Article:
With indications that the majority of the nearly 5,000 participants at last month’s taping of “Antiques Roadshow” were from other states, the event provided the unexpected benefit of boosting Charleston tourism, West Virginia Educational Broadcasting Authority members learned Wednesday.
Scott Finn, executive director of West Virginia Public Broadcasting, said Charleston hotels and restaurants were filled throughout the weekend of the Aug. 16 taping. Finn said he talked to visitors who had come from as far away as Maine and Minnesota to take part.
“We consider it a huge success,” he said. “This is community development. This is the same thing Mountain Stage does when it brings in people from out of state.”
WVPB marketing director Marilyn DiVita told EBA members that the show’s producer, WGBH-TV in Boston, has agreed to provide a mailing list of ticket-holders for the Aug. 16 taping for use by WVPB and the Charleston Convention and Visitors Bureau, in hopes of encouraging Roadshow participants to make return visits to Charleston and West Virginia.
Finn said WVPB should get word by the end of this month on the airdates for the three “Antiques Roadshow” episodes taped in Charleston, with the programs likely to be broadcast sometime between January and March.
A reception and premiere of one of the episodes will be held at the Culture Center before the first showing.
Ted Armbrecht, chairman of the West Virginia Public Broadcasting Foundation, was one of 150 volunteers for the taping, and said the event was a great opportunity to showcase Charleston.
“We were on our feet from 6:30 in the morning until 7:15 at night,” he said. “It was a most exciting thing.”
Finn said “Antiques Roadshow” producers have been generally reluctant to come to cities as small as Charleston over concerns of potential low turnout. He said the success of the Aug. 16 taping could help encourage other PBS productions to visit Charleston.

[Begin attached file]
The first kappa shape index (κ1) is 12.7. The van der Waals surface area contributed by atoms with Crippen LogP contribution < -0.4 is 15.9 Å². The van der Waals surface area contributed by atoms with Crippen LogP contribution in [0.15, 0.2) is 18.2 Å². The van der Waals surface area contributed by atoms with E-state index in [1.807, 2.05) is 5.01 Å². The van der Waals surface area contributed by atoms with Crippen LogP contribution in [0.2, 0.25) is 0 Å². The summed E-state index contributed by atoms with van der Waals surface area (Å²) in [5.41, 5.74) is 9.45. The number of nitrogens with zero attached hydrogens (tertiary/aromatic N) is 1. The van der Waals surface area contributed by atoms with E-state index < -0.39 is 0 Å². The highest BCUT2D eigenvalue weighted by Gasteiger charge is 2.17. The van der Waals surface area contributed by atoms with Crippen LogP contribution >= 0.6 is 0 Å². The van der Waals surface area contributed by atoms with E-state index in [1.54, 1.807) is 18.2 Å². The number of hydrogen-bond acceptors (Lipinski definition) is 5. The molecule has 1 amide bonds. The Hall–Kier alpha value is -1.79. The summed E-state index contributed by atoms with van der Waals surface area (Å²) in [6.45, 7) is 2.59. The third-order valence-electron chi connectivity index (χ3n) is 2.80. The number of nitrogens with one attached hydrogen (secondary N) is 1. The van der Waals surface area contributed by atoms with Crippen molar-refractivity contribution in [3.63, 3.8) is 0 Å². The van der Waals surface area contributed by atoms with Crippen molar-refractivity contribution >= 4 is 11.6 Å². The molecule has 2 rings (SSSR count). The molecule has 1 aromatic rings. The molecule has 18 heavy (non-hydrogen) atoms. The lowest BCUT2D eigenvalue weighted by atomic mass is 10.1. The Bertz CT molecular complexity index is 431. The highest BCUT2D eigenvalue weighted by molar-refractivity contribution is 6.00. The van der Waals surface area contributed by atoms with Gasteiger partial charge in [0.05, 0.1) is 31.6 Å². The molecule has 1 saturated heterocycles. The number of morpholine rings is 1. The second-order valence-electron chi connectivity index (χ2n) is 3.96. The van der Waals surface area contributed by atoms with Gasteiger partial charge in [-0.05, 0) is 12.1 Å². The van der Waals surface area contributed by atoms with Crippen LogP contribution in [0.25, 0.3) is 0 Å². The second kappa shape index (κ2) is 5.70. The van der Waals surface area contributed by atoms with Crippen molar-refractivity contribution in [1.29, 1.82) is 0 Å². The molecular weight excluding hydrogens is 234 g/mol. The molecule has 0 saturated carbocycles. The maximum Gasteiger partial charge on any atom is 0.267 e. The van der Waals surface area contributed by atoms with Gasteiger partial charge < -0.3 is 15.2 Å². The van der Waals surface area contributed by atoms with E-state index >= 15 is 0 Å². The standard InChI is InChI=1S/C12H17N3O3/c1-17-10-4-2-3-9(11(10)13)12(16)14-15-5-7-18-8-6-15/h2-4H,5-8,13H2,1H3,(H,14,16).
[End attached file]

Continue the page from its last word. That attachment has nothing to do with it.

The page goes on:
Also at Wednesday’s EBA meeting:
| Board members authorized Finn to hire an education director to oversee WVPB educational programming and online initiatives.
Currently, only 2½ full-time employees out of a staff of 75 employees work entirely on education matters, he said.
| For the first time in its history, less than half of WVPB’s $9.58 million operating budget comes from state appropriations, Finn said. Also, he said, the fiscal 2014-15 budget is about half of the 1995-96 budget, the peak year for WVPB funding.
“We’ve slashed our funding, and we’re doing more with less,” he said.
| WVPB news director Beth Vorhees briefed authority members on the round-the-clock coverage of the Jan. 9 Elk River chemical leak that contaminated the water supply for 300,000 West Virginians in nine counties.
She noted that the immediate updates on Public Radio and on the WVPB website, as well as coverage on public television, were in stark contrast to the 2012 derecho, when prior management opted not to have special coverage of the storm’s aftermath, and WVPB did not report on the Friday evening storm until regularly scheduled news programming the following Monday morning.
| Authority members opted not to participate in a campaign to require cell phone service providers to activate the FM chip in most smartphones and mobile devices.
Finn said most phones and mobile devices contain the chip, which allow the phones to function as over-the-air FM radio receivers, but said major cellphone carriers in the U.S. have opted not to activate the feature, presumably because it would reduce demand for online music apps, as well as data use.
Finn said he has concerns that advocating for the FM chip would cross the line into lobbying by the EBA.
Reach Phil Kabler at firstname.lastname@example.org, 304-348-1220, or follow @PhilKabler on Twitter.